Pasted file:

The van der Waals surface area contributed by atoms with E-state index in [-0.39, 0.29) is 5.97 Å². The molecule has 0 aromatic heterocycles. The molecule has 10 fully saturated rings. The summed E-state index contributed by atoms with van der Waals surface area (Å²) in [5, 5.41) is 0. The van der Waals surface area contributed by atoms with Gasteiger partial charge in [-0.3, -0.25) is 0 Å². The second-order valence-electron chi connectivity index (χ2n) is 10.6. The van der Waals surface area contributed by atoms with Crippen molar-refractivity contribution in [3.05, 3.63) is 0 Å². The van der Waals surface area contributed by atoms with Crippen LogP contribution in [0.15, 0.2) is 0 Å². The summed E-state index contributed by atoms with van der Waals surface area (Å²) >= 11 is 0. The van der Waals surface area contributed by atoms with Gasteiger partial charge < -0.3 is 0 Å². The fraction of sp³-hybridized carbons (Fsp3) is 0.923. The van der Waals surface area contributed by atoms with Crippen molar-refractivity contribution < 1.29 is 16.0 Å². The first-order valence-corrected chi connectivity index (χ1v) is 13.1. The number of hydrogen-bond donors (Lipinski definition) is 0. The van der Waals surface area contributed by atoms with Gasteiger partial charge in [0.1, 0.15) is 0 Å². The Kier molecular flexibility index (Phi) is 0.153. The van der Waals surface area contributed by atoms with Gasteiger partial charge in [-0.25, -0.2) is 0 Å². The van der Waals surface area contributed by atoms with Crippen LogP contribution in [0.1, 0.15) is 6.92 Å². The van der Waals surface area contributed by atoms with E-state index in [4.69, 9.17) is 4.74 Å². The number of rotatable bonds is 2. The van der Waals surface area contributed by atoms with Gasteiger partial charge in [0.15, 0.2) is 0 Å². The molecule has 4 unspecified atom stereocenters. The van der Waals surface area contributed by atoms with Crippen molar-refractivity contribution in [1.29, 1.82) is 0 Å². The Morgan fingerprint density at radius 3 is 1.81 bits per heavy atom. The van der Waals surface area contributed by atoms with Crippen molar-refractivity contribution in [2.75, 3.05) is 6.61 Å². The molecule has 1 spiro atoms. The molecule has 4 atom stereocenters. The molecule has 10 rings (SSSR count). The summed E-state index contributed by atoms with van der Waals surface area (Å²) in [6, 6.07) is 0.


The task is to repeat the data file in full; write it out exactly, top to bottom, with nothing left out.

The van der Waals surface area contributed by atoms with E-state index in [-0.39, 0.29) is 5.97 Å². The molecule has 0 aromatic heterocycles. The molecule has 10 fully saturated rings. The summed E-state index contributed by atoms with van der Waals surface area (Å²) in [5, 5.41) is 0. The van der Waals surface area contributed by atoms with Gasteiger partial charge in [-0.3, -0.25) is 0 Å². The second-order valence-electron chi connectivity index (χ2n) is 10.6. The van der Waals surface area contributed by atoms with Crippen molar-refractivity contribution in [3.05, 3.63) is 0 Å². The van der Waals surface area contributed by atoms with Crippen LogP contribution in [0.15, 0.2) is 0 Å². The summed E-state index contributed by atoms with van der Waals surface area (Å²) >= 11 is 0. The van der Waals surface area contributed by atoms with Gasteiger partial charge < -0.3 is 0 Å². The fraction of sp³-hybridized carbons (Fsp3) is 0.923. The van der Waals surface area contributed by atoms with Crippen molar-refractivity contribution < 1.29 is 16.0 Å². The first-order valence-corrected chi connectivity index (χ1v) is 13.1. The number of hydrogen-bond donors (Lipinski definition) is 0. The van der Waals surface area contributed by atoms with Gasteiger partial charge in [0.1, 0.15) is 0 Å². The Kier molecular flexibility index (Phi) is 0.153. The van der Waals surface area contributed by atoms with Gasteiger partial charge in [-0.25, -0.2) is 0 Å². The van der Waals surface area contributed by atoms with Crippen LogP contribution in [0.1, 0.15) is 6.92 Å². The van der Waals surface area contributed by atoms with E-state index in [4.69, 9.17) is 4.74 Å². The number of rotatable bonds is 2. The van der Waals surface area contributed by atoms with Gasteiger partial charge in [0.15, 0.2) is 0 Å². The molecule has 4 unspecified atom stereocenters. The van der Waals surface area contributed by atoms with Crippen molar-refractivity contribution in [1.29, 1.82) is 0 Å². The Morgan fingerprint density at radius 3 is 1.81 bits per heavy atom. The van der Waals surface area contributed by atoms with Crippen molar-refractivity contribution in [2.75, 3.05) is 6.61 Å². The molecule has 1 spiro atoms. The molecule has 4 atom stereocenters. The molecule has 10 rings (SSSR count). The summed E-state index contributed by atoms with van der Waals surface area (Å²) in [6, 6.07) is 0.